This approach, he says, represents, the future for stem cell research...

There's much more about this development at the link.


What's That Smell?

Hard on the heels of the Norman Hsu campaign contribution scandal comes word that three of the people pardoned by Bill Clinton as he was on his way out the White House door have contributed thousands of dollars to his wife's presidential campaign.

Why is it that scandal and impropriety cling to the Clintons like a bad odor? Do we really want four, or eight, more years of all that all over again?


Saturday, November 17, 2007

Observing Thanksgiving

This Thanksgiving it might be a good idea, just to deepen our understanding of why we celebrate the day, to watch a movie. Not just any movie but a movie that will impress upon us how glad we should be that we live in the United States and not somewhere else.

Here are a few suggestions:

  • The Lives of Others
  • The Pianist
  • Schindler's List
  • Beyond the Gates
  • Hotel Rwanda
  • Blood Diamond
  • Tears of the Sun

They're each R-rated, with all that that entails, so be advised, but each of them in its own way will make you thankful every minute that you watch it that you're an American living in this country at this time in history.

If anyone can think of other suggestions send them in via our feedback function by Wednesday, and I'll post them.


Coming to a Mosque Near You

This is a glimpse of what radical Muslims are blowing themselves up for in order to impose it upon your children:

A court in the ultra-conservative kingdom of Saudi Arabia is punishing a female victim of gang rape with 200 lashes and six months in jail, a newspaper reported on Thursday.

The 19-year-old woman -- whose six armed attackers have been sentenced to jail terms -- was initially ordered to undergo 90 lashes for "being in the car of an unrelated male at the time of the rape," the Arab News reported.

But in a new verdict issued after Saudi Arabia's Higher Judicial Council ordered a retrial, the court in the eastern town of Al-Qatif more than doubled the number of lashes to 200.

A court source told the English-language Arab News that the judges had decided to punish the woman further for "her attempt to aggravate and influence the judiciary through the media."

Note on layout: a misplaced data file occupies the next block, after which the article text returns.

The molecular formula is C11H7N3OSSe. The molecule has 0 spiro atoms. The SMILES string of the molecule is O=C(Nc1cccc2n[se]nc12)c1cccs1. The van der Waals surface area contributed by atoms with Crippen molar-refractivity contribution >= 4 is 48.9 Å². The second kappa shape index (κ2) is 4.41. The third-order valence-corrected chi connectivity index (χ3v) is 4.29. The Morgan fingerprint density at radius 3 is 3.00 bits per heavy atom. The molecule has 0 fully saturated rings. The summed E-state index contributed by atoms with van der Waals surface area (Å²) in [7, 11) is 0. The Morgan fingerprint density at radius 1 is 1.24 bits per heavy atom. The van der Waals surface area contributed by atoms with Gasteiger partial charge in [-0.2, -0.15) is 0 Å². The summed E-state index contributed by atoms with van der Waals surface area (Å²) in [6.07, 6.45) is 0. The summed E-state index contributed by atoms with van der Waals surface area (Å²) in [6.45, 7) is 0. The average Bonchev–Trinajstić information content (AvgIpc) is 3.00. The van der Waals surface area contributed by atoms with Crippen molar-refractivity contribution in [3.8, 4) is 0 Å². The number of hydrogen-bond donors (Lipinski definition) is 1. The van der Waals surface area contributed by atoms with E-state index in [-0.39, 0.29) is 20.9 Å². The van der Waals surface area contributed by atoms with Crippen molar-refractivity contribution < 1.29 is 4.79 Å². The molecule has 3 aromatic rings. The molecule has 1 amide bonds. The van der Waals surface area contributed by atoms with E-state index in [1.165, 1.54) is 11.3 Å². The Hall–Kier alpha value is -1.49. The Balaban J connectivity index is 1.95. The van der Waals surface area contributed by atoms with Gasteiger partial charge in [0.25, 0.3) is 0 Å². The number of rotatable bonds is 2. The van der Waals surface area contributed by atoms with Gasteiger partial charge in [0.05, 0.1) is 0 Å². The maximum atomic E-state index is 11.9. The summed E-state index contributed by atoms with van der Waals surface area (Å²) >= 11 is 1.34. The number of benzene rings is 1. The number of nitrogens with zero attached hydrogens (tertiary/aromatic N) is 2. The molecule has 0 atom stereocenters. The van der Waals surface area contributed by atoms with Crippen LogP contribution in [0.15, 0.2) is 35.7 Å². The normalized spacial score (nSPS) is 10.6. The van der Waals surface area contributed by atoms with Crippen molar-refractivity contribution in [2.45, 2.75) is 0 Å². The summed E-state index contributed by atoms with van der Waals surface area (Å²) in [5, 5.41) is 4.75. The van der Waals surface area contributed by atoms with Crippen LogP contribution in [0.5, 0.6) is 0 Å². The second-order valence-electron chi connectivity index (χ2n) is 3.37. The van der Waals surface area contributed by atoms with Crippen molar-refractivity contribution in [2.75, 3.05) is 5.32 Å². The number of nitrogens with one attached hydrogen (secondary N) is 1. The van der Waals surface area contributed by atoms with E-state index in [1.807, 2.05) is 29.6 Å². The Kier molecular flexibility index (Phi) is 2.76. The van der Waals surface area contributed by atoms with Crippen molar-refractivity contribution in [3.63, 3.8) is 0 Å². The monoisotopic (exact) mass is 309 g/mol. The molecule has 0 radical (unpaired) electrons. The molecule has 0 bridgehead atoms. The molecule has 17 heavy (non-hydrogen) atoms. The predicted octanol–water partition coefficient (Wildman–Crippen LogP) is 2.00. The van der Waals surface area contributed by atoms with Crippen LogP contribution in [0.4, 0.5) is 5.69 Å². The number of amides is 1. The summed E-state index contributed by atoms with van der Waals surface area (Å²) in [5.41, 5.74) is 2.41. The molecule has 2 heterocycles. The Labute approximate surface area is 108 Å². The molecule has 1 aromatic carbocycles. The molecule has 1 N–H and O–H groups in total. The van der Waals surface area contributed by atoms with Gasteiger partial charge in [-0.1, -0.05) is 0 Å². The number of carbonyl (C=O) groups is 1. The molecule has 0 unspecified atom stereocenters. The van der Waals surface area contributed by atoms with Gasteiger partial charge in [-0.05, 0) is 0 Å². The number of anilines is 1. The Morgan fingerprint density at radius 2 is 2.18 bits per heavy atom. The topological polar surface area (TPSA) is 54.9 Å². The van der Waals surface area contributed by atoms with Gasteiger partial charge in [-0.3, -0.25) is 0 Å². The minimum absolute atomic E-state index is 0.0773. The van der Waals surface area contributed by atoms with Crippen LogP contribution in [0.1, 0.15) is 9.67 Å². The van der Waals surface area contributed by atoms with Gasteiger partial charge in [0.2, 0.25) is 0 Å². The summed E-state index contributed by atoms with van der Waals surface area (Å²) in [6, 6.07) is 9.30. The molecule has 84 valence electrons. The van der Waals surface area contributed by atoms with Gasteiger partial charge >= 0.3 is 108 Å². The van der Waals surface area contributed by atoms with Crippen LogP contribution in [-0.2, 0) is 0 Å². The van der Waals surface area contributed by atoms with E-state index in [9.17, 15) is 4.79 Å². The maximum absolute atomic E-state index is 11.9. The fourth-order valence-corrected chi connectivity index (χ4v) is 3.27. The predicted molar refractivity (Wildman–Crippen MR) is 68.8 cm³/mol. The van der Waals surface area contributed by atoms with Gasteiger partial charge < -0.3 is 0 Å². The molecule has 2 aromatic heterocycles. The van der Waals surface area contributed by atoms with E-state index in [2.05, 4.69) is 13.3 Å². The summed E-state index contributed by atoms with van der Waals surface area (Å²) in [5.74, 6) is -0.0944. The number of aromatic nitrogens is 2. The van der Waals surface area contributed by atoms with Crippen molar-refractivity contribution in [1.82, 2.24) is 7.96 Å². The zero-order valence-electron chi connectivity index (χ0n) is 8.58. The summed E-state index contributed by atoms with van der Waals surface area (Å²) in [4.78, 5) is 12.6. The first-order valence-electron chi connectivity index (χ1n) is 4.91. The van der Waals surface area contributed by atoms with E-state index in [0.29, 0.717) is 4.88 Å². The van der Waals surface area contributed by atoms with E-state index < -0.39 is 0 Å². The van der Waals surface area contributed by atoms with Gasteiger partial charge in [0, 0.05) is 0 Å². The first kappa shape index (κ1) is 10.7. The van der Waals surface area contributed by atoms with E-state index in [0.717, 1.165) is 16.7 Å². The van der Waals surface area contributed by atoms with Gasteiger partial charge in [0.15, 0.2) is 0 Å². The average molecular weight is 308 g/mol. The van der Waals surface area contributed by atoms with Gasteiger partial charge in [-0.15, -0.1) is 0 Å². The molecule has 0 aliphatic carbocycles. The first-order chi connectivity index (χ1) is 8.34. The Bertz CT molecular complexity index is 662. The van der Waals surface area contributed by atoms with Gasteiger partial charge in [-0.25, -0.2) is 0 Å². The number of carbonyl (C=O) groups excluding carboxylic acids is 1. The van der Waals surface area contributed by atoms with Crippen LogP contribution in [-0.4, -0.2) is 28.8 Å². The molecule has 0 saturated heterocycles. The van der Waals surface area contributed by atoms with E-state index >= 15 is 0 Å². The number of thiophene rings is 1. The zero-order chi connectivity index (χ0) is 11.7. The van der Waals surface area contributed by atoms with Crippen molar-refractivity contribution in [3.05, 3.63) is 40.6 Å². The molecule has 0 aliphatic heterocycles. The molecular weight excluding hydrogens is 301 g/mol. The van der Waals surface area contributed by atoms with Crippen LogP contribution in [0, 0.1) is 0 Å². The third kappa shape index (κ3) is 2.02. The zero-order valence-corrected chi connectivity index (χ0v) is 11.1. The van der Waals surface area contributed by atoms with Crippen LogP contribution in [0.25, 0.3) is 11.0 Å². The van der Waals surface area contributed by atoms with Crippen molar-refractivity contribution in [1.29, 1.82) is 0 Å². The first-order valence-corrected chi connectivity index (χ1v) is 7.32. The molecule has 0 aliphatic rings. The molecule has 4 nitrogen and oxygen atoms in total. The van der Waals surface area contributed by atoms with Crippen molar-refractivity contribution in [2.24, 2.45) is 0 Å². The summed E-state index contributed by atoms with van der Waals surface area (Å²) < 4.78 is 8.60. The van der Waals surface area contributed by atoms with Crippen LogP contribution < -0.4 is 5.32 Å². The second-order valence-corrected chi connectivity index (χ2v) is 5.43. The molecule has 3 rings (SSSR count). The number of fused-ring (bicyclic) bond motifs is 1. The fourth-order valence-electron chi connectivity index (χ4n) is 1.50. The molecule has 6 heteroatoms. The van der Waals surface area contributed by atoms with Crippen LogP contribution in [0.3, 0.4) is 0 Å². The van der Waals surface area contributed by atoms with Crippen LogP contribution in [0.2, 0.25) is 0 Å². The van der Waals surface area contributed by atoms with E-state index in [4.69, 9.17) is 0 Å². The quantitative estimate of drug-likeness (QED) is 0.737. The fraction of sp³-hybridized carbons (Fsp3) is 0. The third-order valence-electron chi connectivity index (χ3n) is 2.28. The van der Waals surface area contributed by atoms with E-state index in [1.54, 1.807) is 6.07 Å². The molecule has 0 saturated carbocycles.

Saudi Arabia enforces a strict Islamic doctrine known as Wahhabism and forbids unrelated men and women from associating with each other, bans women from driving and forces them to cover head-to-toe in public.

This story actually gets worse. Read the rest at the link.


A Uniquely Human Gift

Perhaps you've been wondering lately about the state of research into demonstrating the close kinship between apes and humans by teaching apes how to express themselves in language.

If so, you might be interested in an article by Clive Wynne in Skeptic. Wynne concludes that, contrary to popular misconception, all attempts to teach genuine language to apes have failed.

He notes that:

[T]he French philosopher Ren� Descartes observed that, "it is very remarkable that there are none so depraved and stupid, without even excepting idiots, that they cannot arrange different words together, forming of them a statement by which they make known their thoughts; while, on the other hand, there is no other animal, however perfect and fortunately circumstanced it may be, which can do the same." Descartes' opinion had survived three centuries unthreatened by possible contradiction....

But then researchers set about in the 1960s and 70s to teach apes to express themselves using signs and symbols. The hope among some was that if apes had the ability to develop language skills of some sort it would provide evidence of our evolutionary relationship. After some initially exciting results enthusiasm subsequently waned, and Wynne concludes:

Descartes was right, there really are no beasts, no matter how fortunately circumstanced, that can make known their thoughts through language. Next time you see [an ape] on a television documentary, turn down the sound so you can just watch what he is doing without interpretation from the ape's trainers. See if that really appears to be language. Somewhere in the history of our kind there must have been the first beings who could rearrange tokens to create new meanings, to distinguish Me Banana from Banana Me. But the evidence from many years of training apes to press buttons or sign in ASL (American Sign Language), is that this must have happened sometime after we split off from chimps, bonobos, and gorillas. Since then we have been talking to ourselves.